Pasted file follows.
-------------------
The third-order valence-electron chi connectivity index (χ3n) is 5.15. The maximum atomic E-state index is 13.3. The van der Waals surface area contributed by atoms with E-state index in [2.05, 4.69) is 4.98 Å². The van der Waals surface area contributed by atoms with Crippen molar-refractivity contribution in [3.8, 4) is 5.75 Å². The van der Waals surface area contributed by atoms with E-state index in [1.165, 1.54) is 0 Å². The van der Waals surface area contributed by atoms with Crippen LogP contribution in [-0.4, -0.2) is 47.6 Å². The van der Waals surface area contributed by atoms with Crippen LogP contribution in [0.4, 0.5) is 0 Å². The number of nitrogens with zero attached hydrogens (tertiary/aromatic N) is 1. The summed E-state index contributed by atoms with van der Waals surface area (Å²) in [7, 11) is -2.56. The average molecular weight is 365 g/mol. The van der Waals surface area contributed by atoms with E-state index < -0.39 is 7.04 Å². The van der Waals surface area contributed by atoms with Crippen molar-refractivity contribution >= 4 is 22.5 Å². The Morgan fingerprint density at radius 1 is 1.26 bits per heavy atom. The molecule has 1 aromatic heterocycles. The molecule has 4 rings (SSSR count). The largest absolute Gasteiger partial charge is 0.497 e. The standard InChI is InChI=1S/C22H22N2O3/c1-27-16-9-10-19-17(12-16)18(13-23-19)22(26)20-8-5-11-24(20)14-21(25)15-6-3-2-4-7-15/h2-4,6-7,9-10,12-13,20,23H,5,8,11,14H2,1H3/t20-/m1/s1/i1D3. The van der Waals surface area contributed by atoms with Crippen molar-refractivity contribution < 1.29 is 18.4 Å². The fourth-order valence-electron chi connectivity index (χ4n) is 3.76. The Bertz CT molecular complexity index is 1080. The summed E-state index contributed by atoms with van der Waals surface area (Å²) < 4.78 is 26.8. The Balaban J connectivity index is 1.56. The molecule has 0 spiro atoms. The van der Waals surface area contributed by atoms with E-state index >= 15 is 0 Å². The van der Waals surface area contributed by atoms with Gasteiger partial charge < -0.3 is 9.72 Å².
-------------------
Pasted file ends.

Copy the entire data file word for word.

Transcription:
The third-order valence-electron chi connectivity index (χ3n) is 5.15. The maximum atomic E-state index is 13.3. The van der Waals surface area contributed by atoms with E-state index in [2.05, 4.69) is 4.98 Å². The van der Waals surface area contributed by atoms with Crippen molar-refractivity contribution in [3.8, 4) is 5.75 Å². The van der Waals surface area contributed by atoms with E-state index in [1.165, 1.54) is 0 Å². The van der Waals surface area contributed by atoms with Crippen LogP contribution in [-0.4, -0.2) is 47.6 Å². The van der Waals surface area contributed by atoms with Crippen LogP contribution in [0.4, 0.5) is 0 Å². The number of nitrogens with zero attached hydrogens (tertiary/aromatic N) is 1. The summed E-state index contributed by atoms with van der Waals surface area (Å²) in [7, 11) is -2.56. The average molecular weight is 365 g/mol. The van der Waals surface area contributed by atoms with E-state index < -0.39 is 7.04 Å². The van der Waals surface area contributed by atoms with Crippen molar-refractivity contribution >= 4 is 22.5 Å². The Morgan fingerprint density at radius 1 is 1.26 bits per heavy atom. The molecule has 1 aromatic heterocycles. The molecule has 4 rings (SSSR count). The largest absolute Gasteiger partial charge is 0.497 e. The standard InChI is InChI=1S/C22H22N2O3/c1-27-16-9-10-19-17(12-16)18(13-23-19)22(26)20-8-5-11-24(20)14-21(25)15-6-3-2-4-7-15/h2-4,6-7,9-10,12-13,20,23H,5,8,11,14H2,1H3/t20-/m1/s1/i1D3. The van der Waals surface area contributed by atoms with Crippen molar-refractivity contribution < 1.29 is 18.4 Å². The fourth-order valence-electron chi connectivity index (χ4n) is 3.76. The Bertz CT molecular complexity index is 1080. The summed E-state index contributed by atoms with van der Waals surface area (Å²) < 4.78 is 26.8. The Balaban J connectivity index is 1.56. The molecule has 0 spiro atoms. The van der Waals surface area contributed by atoms with E-state index >= 15 is 0 Å². The van der Waals surface area contributed by atoms with Gasteiger partial charge < -0.3 is 9.72 Å².